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Delayed extensive brain edema caused by the growth of a giant basilar apex aneurysm treated with basilar artery obliteration: a case report.
Metadata
Journalbmc neurology2.356Date
2020 Jun 06
5 months ago
Type
Journal Article
Volume
2020-Jun-06 / 20 : 232
Author
García-Pérez D 1, Panero I 2, Eiriz C 2, Moreno LM 2, Munarriz PM 2, Paredes I 2, Lagares A 2, Alén JF 2
Affiliation
  • 2. Department of Neurosurgery, University Hospital 12 de Octubre, Avda de Córdoba s/n, 28041, Madrid, Spain.
Doi
PMIDMESH
Basilar Artery
Brain Edema
Female
Humans
Intracranial Aneurysm
Magnetic Resonance Imaging
Middle Aged
Thrombosis
Ventriculoperitoneal Shunt
Abstract
BACKGROUND: Partially thrombosed giant aneurysms at the basilar apex (BA) artery are challenging lesions with a poor prognosis if left untreated. Here we describe a rare case of extensive brain edema after growth of a surgically treated and thrombosed giant basilar apex aneurysm.
CASE PRESENTATION: We performed a proximal surgical basilar artery occlusion on a 64-year-old female with a partially thrombosed giant BA aneurysm. MRI showed no ischemic lesions but showed marked edema adjacent to the aneurysm. She had a good recovery, but 3 months after surgical occlusion, her gait deteriorated together with urinary incontinence and worsening right hemiparesis. MRI showed that the aneurysm had grown and developed intramural hemorrhage, which caused extensive brain edema and obstructive hydrocephalus. She was treated by a ventriculoperitoneal shunt placement. Follow-up MRI showed progressive brain edema resolution, complete thrombosis of the lumen and shrinkage of the aneurysm. At 5 years follow-up the patient had an excellent functional outcome.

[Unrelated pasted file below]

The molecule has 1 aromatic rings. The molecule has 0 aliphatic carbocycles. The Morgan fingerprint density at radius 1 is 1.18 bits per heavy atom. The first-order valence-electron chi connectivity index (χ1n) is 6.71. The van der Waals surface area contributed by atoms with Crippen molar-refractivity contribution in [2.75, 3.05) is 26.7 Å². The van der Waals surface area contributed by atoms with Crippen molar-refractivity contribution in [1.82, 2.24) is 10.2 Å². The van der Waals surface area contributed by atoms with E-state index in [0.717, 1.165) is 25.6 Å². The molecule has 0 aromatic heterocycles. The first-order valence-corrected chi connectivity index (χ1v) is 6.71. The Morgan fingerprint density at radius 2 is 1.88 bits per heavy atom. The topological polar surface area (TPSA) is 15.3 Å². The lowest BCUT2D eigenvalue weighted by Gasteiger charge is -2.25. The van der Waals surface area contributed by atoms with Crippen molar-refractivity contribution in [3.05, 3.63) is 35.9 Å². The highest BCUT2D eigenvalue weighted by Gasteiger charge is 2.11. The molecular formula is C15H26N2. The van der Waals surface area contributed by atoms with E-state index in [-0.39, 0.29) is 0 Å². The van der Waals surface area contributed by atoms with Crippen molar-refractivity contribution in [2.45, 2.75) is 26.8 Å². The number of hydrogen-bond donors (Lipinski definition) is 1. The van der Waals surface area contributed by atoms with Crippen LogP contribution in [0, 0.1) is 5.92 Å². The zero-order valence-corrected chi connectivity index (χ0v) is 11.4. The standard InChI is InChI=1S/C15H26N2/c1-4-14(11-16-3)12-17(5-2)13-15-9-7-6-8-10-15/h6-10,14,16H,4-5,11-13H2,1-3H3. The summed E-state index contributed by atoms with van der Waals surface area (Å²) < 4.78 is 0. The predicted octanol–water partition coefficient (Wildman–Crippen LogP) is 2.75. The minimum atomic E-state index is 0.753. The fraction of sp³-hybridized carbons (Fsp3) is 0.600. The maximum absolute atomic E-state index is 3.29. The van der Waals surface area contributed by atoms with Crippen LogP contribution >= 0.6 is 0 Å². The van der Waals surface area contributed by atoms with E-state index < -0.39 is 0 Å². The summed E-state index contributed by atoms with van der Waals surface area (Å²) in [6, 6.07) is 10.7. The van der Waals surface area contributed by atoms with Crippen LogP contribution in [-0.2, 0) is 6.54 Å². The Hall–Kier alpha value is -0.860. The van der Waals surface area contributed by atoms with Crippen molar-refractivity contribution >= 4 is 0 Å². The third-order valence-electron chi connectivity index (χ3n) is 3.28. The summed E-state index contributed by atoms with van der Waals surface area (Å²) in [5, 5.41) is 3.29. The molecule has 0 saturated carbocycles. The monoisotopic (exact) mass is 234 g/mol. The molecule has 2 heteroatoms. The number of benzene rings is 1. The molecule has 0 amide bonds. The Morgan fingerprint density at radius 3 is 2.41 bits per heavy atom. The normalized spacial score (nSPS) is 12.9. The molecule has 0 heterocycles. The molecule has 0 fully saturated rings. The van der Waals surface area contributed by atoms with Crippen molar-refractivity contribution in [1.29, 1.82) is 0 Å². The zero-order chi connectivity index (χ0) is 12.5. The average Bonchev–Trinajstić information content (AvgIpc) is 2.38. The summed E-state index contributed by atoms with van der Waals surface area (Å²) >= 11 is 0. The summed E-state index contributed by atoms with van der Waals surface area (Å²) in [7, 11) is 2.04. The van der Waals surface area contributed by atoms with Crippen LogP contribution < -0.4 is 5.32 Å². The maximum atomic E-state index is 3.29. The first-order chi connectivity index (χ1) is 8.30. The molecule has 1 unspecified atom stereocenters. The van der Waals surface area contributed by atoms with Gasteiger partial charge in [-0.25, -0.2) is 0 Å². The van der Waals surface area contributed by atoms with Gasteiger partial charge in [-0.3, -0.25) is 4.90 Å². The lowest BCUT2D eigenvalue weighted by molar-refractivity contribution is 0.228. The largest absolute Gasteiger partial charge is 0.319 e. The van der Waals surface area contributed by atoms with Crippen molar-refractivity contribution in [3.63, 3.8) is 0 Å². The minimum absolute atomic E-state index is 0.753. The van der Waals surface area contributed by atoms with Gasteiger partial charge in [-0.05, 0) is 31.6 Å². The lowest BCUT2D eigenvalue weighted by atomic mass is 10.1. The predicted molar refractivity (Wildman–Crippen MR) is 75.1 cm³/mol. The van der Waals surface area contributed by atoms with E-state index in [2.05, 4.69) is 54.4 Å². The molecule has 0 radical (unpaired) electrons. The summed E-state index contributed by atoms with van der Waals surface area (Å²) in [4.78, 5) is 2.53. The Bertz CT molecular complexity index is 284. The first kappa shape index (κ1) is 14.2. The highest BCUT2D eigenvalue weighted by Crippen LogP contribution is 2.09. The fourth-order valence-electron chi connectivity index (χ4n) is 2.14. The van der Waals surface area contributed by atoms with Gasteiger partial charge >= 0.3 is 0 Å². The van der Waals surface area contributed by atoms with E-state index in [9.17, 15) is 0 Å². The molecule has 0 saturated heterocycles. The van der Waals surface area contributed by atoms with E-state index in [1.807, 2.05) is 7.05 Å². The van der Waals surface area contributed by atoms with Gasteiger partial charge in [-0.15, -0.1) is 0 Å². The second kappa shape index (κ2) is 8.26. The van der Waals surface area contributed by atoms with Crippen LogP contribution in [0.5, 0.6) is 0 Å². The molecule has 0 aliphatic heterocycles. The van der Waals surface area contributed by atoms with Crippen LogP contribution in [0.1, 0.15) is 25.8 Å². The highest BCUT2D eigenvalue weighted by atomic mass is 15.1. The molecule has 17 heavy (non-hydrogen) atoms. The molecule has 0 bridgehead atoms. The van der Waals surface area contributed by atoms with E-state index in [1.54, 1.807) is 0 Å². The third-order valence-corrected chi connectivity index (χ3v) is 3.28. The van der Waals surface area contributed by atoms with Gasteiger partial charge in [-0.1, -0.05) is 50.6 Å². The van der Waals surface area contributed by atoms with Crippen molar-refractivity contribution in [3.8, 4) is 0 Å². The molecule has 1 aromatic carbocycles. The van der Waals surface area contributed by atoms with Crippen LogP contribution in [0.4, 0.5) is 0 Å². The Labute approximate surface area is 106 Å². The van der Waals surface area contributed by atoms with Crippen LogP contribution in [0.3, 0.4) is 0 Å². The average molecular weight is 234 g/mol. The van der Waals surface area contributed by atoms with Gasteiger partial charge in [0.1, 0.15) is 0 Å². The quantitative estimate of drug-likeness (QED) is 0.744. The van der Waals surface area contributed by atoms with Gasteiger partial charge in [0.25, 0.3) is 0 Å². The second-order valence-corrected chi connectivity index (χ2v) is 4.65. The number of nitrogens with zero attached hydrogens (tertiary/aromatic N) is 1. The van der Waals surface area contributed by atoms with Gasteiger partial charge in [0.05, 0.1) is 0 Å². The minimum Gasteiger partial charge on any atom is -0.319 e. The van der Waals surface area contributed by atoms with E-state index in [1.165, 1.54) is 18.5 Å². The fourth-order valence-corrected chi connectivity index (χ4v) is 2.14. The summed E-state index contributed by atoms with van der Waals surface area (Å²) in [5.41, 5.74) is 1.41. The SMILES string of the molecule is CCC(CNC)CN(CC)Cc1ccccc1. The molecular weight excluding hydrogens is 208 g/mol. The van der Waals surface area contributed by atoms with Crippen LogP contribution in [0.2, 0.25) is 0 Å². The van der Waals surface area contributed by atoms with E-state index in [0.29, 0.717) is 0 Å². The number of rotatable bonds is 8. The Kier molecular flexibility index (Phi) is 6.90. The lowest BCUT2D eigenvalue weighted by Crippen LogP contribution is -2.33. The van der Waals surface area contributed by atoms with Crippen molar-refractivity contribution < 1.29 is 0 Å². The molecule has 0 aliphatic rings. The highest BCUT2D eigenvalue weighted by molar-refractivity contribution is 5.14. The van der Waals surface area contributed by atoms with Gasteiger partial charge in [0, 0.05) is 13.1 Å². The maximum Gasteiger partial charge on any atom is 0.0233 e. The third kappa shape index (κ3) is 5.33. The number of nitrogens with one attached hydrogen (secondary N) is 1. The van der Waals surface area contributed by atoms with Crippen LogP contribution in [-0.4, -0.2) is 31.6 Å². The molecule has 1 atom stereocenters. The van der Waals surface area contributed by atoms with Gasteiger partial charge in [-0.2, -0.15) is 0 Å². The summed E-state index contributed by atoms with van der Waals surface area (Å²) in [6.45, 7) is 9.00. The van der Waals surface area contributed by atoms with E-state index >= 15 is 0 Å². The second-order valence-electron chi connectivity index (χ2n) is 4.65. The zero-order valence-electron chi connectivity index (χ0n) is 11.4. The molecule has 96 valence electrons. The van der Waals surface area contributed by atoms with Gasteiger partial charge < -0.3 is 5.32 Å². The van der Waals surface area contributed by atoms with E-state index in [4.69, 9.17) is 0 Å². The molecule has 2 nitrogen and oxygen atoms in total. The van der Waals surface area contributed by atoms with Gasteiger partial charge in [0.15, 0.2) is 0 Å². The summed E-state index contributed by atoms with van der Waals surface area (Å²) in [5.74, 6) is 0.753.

CONCLUSIONS: Delayed growth of a surgically treated and thrombosed giant aneurysm from wall dissection demonstrates that discontinuity with the initial parent artery does not always prevent progressive enlargement. The development of transmural vascular connections between the intraluminal thrombus and adventitial neovascularization by the vasa vasorum on the apex of the BA seems to be a key event in delayed aneurysm growth. Extensive brain edema might translate an inflammatory edematous reaction to an abrupt enlargement of the aneurysm.
Keywords: Basilar apex aneurysm Brain edema Hunterian occlusion
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BMC Neurolbmc neurology
Metadata
LocationEngland
FromBMC

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